Growing up, my brother was obsessed with dill pickles. So much so, that one of these was typically ‘wrapped’ under the Christmas tree:
A gift that encouraged his pickle-gorging and took up far too much room in the refrigerator. To my knowledge, he still hasn’t kicked his pickle habit and mine, although slow to develop, has gotten increasingly worse. Keep in mind this is only for pickles of the dill variety. Sweet gherkins, bread and butter? You won’t find those pariahs of the pickle world tainting my refrigerator door. Dill pickles are where it’s at.
Before moving South, pickles were eaten straight from the jar, sliced up and plopped down next to a sandwich, or in my brother’s case, swaddled in a paper towel to be sucked and chewed on in front of the TV. He could make the pickle eating process last an hour. I still eat them from the jar (in a far more portable and lady-like ‘spear’ size) but in pure Dixie fashion, I also predominately find them fried.
My first taste of a fried pickle? Hooter’s of course!
They actually have the best as far as I’m concerned. Crispy, salty slices of crunchy dill-ness deep fried and served with a side of mystery sauce (or ranch, they’re really one in the same). As they typically are not the healthiest menu item to order, I often refrain while out and about unless a legit craving hits.
Well the craving hit a few months back when I was up in Richmond for J’s sister’s wedding. Our hotel was within walking distance to, Sine – our traditional post 10-k lunch spot – and I noticed fried pickles on the menu. I placed my order along with a frosty Blue Moon, and I was a happy camper on a warm spring day.
I was even happier when these arrived:
Fried pickle SPEARS!! The Joy! The Rapture! The confusion…These will be far more difficult to eat. BUT, from a ‘healthy’ standpoint (as healthy as you can be preceding the consumption of anything deep-fried), less surface area to be battered and fried THEREFORE less bad for me. I was a true winner on this day.
Being the proper lady that I am, I consumed my fried pickle friend with a knife and a fork, dipped lightly in the accompanying sauce (spicy ranch) – the juxtaposition of it all. It was so good. Like, really good. The pickle was one of those fancy ‘always kept cold’ kind and they were encased in what I can only guess to be a light tempura batter – not too heavy with just the right amount of crunch. I vowed to make them.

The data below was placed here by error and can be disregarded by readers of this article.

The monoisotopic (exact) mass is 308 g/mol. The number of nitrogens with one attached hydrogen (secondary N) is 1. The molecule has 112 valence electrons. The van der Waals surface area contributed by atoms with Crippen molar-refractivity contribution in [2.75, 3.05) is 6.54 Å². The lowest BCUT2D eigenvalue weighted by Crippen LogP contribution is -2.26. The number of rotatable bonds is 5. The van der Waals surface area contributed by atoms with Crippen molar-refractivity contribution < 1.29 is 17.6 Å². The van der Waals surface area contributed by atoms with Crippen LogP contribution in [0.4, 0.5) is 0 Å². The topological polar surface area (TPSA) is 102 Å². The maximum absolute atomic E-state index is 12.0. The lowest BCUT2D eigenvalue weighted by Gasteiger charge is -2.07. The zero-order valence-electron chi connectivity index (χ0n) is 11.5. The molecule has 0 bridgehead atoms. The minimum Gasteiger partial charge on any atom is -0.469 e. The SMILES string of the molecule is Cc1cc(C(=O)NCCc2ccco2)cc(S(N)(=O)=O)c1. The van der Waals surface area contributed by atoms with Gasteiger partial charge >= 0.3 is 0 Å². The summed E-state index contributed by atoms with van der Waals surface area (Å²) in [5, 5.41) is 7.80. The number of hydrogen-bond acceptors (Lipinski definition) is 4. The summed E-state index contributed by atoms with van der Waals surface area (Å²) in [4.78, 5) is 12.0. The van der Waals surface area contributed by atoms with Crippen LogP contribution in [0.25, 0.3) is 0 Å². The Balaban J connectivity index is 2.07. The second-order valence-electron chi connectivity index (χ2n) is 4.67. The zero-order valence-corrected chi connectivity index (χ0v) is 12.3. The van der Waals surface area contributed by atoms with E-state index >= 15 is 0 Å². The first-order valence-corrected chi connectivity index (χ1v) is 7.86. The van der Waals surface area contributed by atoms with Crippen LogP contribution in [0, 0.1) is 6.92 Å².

And two months later, here they are – fried pickle spears! I, not keeping ranch in the house for fear of mass consumption, served them with awesome sauce – which I of course feel to be far superior to any lame ranch but feel free to dip in whatever you would like.
Fried Dill Pickle Spears
Yields: 12 spears
Difficulty: Easy! Only 7 ingredients – just be careful with hot oil!!
(Tempura batter recipe adapted from here)
- 1 cup of flour
- 1 tablespoon cornstarch
- 1 1/2 cups of seltzer water
- Pinch of salt
- Pinch of cayenne pepper (optional)
- Dill Pickle Spears, dried on a paper towel so the batter will stick
- 4 cups oil for deep-frying
- Using a large saucepan, place the oil over medium heat and bring to 350 degrees. I beg of you to be careful here. I had an unfortunate incident involving a pan of oil over high heat that may or may not have caused my apartment to set fire…
- Mix the flour, cornstarch, water, salt, and pepper in bowl until combined. I found I had to add a bit more flour (about 1/4 cup) to get the desired consistency.
- Pour the batter into a pie pan for easy dredging.
- Dredge the pickle spear in the batter allowing the excess to drip off.
- CAREFULLY place the pickle spear in the hot oil.
- Repeat with a few other spears, allowing the batter to become golden all the way around.
- Remove the spears in order pending their cooking time and place on a plate lined with paper towels.
- Allow the oil to get back up to temperature before repeating the process with the rest of the spears.
- Serve with awesome sauce and enjoy!